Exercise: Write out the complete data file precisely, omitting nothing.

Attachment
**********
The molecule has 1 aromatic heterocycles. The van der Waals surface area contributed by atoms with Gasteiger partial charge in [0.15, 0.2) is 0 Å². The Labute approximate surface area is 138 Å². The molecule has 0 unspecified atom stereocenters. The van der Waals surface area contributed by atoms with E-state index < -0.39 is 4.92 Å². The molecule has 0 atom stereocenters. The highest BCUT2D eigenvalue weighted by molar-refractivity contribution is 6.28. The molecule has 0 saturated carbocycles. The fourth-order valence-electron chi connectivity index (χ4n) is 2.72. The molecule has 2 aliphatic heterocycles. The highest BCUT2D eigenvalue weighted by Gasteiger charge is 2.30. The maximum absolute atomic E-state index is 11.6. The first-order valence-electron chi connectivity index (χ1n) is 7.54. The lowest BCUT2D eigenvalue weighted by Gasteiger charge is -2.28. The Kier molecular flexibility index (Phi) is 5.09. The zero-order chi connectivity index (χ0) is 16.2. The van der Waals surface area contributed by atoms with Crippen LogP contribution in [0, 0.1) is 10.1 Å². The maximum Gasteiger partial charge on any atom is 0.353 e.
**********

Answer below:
The molecule has 1 aromatic heterocycles. The van der Waals surface area contributed by atoms with Gasteiger partial charge in [0.15, 0.2) is 0 Å². The Labute approximate surface area is 138 Å². The molecule has 0 unspecified atom stereocenters. The van der Waals surface area contributed by atoms with E-state index < -0.39 is 4.92 Å². The molecule has 0 atom stereocenters. The highest BCUT2D eigenvalue weighted by molar-refractivity contribution is 6.28. The molecule has 0 saturated carbocycles. The fourth-order valence-electron chi connectivity index (χ4n) is 2.72. The molecule has 2 aliphatic heterocycles. The highest BCUT2D eigenvalue weighted by Gasteiger charge is 2.30. The maximum absolute atomic E-state index is 11.6. The first-order valence-electron chi connectivity index (χ1n) is 7.54. The lowest BCUT2D eigenvalue weighted by Gasteiger charge is -2.28. The Kier molecular flexibility index (Phi) is 5.09. The zero-order chi connectivity index (χ0) is 16.2. The van der Waals surface area contributed by atoms with Crippen LogP contribution in [0, 0.1) is 10.1 Å². The maximum Gasteiger partial charge on any atom is 0.353 e.